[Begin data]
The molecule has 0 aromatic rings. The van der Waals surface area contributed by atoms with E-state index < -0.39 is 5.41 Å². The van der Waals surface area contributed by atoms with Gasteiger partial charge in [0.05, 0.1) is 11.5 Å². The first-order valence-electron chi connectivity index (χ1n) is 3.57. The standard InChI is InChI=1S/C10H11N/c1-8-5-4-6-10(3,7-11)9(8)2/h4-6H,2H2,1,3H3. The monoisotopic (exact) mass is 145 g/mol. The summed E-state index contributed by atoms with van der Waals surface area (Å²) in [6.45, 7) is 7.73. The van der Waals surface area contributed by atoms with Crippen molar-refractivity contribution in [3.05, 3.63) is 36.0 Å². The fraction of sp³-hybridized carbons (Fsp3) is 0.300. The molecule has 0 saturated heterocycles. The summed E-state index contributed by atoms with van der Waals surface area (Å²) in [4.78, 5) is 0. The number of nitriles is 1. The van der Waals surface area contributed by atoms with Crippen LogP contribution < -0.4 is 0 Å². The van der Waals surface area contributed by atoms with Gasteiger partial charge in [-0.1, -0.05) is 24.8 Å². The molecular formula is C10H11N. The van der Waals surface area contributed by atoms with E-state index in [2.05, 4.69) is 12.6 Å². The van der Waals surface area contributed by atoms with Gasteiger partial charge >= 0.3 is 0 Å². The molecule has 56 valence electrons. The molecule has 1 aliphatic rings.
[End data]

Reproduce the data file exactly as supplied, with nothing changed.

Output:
The molecule has 0 aromatic rings. The van der Waals surface area contributed by atoms with E-state index < -0.39 is 5.41 Å². The van der Waals surface area contributed by atoms with Gasteiger partial charge in [0.05, 0.1) is 11.5 Å². The first-order valence-electron chi connectivity index (χ1n) is 3.57. The standard InChI is InChI=1S/C10H11N/c1-8-5-4-6-10(3,7-11)9(8)2/h4-6H,2H2,1,3H3. The monoisotopic (exact) mass is 145 g/mol. The summed E-state index contributed by atoms with van der Waals surface area (Å²) in [6.45, 7) is 7.73. The van der Waals surface area contributed by atoms with Crippen molar-refractivity contribution in [3.05, 3.63) is 36.0 Å². The fraction of sp³-hybridized carbons (Fsp3) is 0.300. The molecule has 0 saturated heterocycles. The summed E-state index contributed by atoms with van der Waals surface area (Å²) in [4.78, 5) is 0. The number of nitriles is 1. The van der Waals surface area contributed by atoms with Crippen LogP contribution < -0.4 is 0 Å². The van der Waals surface area contributed by atoms with Gasteiger partial charge in [-0.1, -0.05) is 24.8 Å². The molecular formula is C10H11N. The van der Waals surface area contributed by atoms with E-state index in [2.05, 4.69) is 12.6 Å². The van der Waals surface area contributed by atoms with Gasteiger partial charge >= 0.3 is 0 Å². The molecule has 56 valence electrons. The molecule has 1 aliphatic rings.